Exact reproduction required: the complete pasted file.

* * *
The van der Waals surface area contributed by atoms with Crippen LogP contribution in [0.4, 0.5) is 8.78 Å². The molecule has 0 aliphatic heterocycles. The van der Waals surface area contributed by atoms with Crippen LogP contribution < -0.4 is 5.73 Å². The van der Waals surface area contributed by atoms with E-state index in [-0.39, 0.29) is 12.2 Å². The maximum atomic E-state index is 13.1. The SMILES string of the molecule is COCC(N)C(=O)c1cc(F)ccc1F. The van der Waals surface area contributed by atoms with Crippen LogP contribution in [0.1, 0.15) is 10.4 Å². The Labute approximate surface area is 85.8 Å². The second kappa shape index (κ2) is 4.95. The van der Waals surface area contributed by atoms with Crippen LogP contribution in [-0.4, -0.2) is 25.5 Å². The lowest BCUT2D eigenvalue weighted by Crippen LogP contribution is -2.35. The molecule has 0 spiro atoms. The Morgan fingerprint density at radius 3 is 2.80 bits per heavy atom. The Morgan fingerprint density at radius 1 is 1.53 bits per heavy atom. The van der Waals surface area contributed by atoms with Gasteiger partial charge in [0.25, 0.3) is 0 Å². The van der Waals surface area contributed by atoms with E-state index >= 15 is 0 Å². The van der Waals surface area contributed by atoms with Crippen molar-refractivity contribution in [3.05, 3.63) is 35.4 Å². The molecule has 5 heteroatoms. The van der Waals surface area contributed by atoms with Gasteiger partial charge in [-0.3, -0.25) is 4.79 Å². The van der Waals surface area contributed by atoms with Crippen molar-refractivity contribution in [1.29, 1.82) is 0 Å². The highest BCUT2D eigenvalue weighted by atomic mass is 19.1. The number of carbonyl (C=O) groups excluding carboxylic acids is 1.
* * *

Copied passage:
The van der Waals surface area contributed by atoms with Crippen LogP contribution in [0.4, 0.5) is 8.78 Å². The molecule has 0 aliphatic heterocycles. The van der Waals surface area contributed by atoms with Crippen LogP contribution < -0.4 is 5.73 Å². The van der Waals surface area contributed by atoms with E-state index in [-0.39, 0.29) is 12.2 Å². The maximum atomic E-state index is 13.1. The SMILES string of the molecule is COCC(N)C(=O)c1cc(F)ccc1F. The van der Waals surface area contributed by atoms with Crippen LogP contribution in [0.1, 0.15) is 10.4 Å². The Labute approximate surface area is 85.8 Å². The second kappa shape index (κ2) is 4.95. The van der Waals surface area contributed by atoms with Crippen LogP contribution in [-0.4, -0.2) is 25.5 Å². The lowest BCUT2D eigenvalue weighted by Crippen LogP contribution is -2.35. The molecule has 0 spiro atoms. The Morgan fingerprint density at radius 3 is 2.80 bits per heavy atom. The Morgan fingerprint density at radius 1 is 1.53 bits per heavy atom. The van der Waals surface area contributed by atoms with Gasteiger partial charge in [0.25, 0.3) is 0 Å². The van der Waals surface area contributed by atoms with E-state index >= 15 is 0 Å². The van der Waals surface area contributed by atoms with Crippen molar-refractivity contribution in [3.05, 3.63) is 35.4 Å². The molecule has 5 heteroatoms. The van der Waals surface area contributed by atoms with Gasteiger partial charge in [-0.3, -0.25) is 4.79 Å². The van der Waals surface area contributed by atoms with Crippen molar-refractivity contribution in [1.29, 1.82) is 0 Å². The highest BCUT2D eigenvalue weighted by atomic mass is 19.1. The number of carbonyl (C=O) groups excluding carboxylic acids is 1.